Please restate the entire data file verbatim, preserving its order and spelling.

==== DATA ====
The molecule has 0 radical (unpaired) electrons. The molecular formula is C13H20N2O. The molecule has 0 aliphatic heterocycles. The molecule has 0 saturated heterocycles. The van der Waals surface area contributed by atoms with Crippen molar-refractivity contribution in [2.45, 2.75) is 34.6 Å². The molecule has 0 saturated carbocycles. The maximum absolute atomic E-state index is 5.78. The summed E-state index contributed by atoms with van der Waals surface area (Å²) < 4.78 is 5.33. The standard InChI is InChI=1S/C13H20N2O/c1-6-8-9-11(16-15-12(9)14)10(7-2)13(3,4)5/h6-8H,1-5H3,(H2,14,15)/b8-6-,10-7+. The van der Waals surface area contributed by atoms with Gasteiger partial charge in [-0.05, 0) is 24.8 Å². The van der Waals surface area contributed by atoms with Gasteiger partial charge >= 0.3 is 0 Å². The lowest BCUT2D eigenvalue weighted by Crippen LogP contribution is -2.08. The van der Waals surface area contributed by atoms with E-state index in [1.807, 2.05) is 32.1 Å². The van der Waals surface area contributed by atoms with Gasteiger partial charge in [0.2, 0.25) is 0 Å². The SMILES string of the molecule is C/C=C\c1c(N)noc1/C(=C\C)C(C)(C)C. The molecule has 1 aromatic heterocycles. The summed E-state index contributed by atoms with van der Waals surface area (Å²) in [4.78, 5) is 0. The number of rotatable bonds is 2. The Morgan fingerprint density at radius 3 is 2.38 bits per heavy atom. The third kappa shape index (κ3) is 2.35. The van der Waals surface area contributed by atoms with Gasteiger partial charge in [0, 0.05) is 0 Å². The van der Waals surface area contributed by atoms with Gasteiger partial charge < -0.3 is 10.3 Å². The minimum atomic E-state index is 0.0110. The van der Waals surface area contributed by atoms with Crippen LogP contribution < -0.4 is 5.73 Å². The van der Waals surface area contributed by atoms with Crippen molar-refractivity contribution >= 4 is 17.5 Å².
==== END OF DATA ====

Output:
The molecule has 0 radical (unpaired) electrons. The molecular formula is C13H20N2O. The molecule has 0 aliphatic heterocycles. The molecule has 0 saturated heterocycles. The van der Waals surface area contributed by atoms with Crippen molar-refractivity contribution in [2.45, 2.75) is 34.6 Å². The molecule has 0 saturated carbocycles. The maximum absolute atomic E-state index is 5.78. The summed E-state index contributed by atoms with van der Waals surface area (Å²) < 4.78 is 5.33. The standard InChI is InChI=1S/C13H20N2O/c1-6-8-9-11(16-15-12(9)14)10(7-2)13(3,4)5/h6-8H,1-5H3,(H2,14,15)/b8-6-,10-7+. The van der Waals surface area contributed by atoms with Gasteiger partial charge in [-0.05, 0) is 24.8 Å². The van der Waals surface area contributed by atoms with Gasteiger partial charge >= 0.3 is 0 Å². The lowest BCUT2D eigenvalue weighted by Crippen LogP contribution is -2.08. The van der Waals surface area contributed by atoms with E-state index in [1.807, 2.05) is 32.1 Å². The van der Waals surface area contributed by atoms with Gasteiger partial charge in [0.2, 0.25) is 0 Å². The SMILES string of the molecule is C/C=C\c1c(N)noc1/C(=C\C)C(C)(C)C. The molecule has 1 aromatic heterocycles. The summed E-state index contributed by atoms with van der Waals surface area (Å²) in [4.78, 5) is 0. The number of rotatable bonds is 2. The Morgan fingerprint density at radius 3 is 2.38 bits per heavy atom. The third kappa shape index (κ3) is 2.35. The van der Waals surface area contributed by atoms with Gasteiger partial charge in [0, 0.05) is 0 Å². The van der Waals surface area contributed by atoms with Gasteiger partial charge < -0.3 is 10.3 Å². The minimum atomic E-state index is 0.0110. The van der Waals surface area contributed by atoms with Crippen LogP contribution < -0.4 is 5.73 Å². The van der Waals surface area contributed by atoms with Crippen molar-refractivity contribution >= 4 is 17.5 Å².